And so these practices take us back to the root of who we are. Not our storyline, or our gender, or the colour of our skin, or how successful we are, but who we are underneath all of those layers. We remember that we are spirit and that we have a heart that has a vast capacity, like the ocean, and that we can take refuge in it. Or better said: Om Shri Krishna sharanam mama. The more we remember, the more we experience loving kindness towards ourselves (even if it is painstakingly slow!) and others. If we do not know our true nature, we may get stuck seeking validation from the outside, and this is a risky proposition at best. Inevitably, this remembering of who we are leads us to want to act and uplift other beings in whatever way we can. It is the open and tender heart that has the capacity to transform the world. We begin to embody Lokah Samastah Sukhino Bhavantu.


Essay taken from Sharon Gannon’s Book Eternity is Happening Now


Teaching Tips

1. Ask yourself what about this topic matters to you most? What have you learned from your own study of self? How has it made a difference in your life? Start here as you think about what you want to share on this topic.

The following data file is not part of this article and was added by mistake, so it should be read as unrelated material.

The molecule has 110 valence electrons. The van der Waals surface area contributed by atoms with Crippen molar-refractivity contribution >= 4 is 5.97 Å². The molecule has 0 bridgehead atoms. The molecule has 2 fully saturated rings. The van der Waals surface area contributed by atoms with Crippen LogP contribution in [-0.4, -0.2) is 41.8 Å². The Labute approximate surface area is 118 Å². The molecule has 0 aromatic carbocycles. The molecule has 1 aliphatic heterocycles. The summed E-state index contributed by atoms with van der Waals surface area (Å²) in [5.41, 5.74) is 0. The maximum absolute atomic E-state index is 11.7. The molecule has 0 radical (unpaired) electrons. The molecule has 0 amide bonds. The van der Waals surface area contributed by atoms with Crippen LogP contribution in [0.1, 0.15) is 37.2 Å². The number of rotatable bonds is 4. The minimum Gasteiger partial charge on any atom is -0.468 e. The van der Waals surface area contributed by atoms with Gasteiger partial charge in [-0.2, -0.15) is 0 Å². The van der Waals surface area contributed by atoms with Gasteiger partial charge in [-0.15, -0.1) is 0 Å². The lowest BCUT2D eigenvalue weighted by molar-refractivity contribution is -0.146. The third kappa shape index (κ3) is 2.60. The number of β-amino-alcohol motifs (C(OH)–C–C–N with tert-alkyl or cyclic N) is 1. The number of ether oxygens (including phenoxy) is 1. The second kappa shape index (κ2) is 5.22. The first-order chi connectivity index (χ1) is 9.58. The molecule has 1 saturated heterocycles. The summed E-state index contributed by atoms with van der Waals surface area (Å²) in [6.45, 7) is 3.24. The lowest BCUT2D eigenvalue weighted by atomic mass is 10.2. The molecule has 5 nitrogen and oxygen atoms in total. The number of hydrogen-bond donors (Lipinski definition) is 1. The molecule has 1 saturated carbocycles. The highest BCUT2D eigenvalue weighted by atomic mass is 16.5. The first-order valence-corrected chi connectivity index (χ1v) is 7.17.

2. Teach different Metta (loving kindness) practices – first to self then to others.
You can use the following simple phrase to self, or create one if your own:
May I find peace
May I find ease
May I suffer well
May I be happy

Then to the person you dedicated your practice to:
May you find peace
May you find ease
May you suffer well
May you be happy

And finally send it out wider:
May all find peace
May all find ease
May all suffer well
May all be happy

3. Chant any of the Kirtan chants in the Jivamukti chant book. Encourage students to offer these chants to themselves, then someone they love, and then send it out to the world (see attached video to learn the suggested chant). Sita Ram is always a good mantra to bust the heart open and reconnect with yourself. The story of Sita and Ram is a reminder of the power of unconditional love to conquer all else.

4. Chant Om Shri Krishna sharanam mama and explain in your own words what it means to take refuge in your own heart.

5. Read from the great teachers who inspire you to remember who you are. Sharon Gannon & David Life, Nisargadatta Maharaj, Shri Brahmananda Saraswati, Ram Dass, Jack Kornfield, Pema Chodron etc. Read from the Yoga Sutras, the Bhagavad Gita and especially the Upanishads, or other ancient texts, that shed light on our true nature.

6. Emphasise back/bending in your teaching of Asana. Explain that backbends are difficult because they help us to practice staying open-hearted no matter what comes our way.

7. Break down and teach Pincha Mayurasana. Peacocks relate on the level of soul, not personality.

8. Read poetry that helps people get in touch with their innate goodness, wisdom and true nature: Walt Whitman, Kabir, Hafez, Sharon Gannon, Mary Oliver, Maya Angelou etc.


If you would like to sing and play the chant of this FOTM on the harmonium, click here.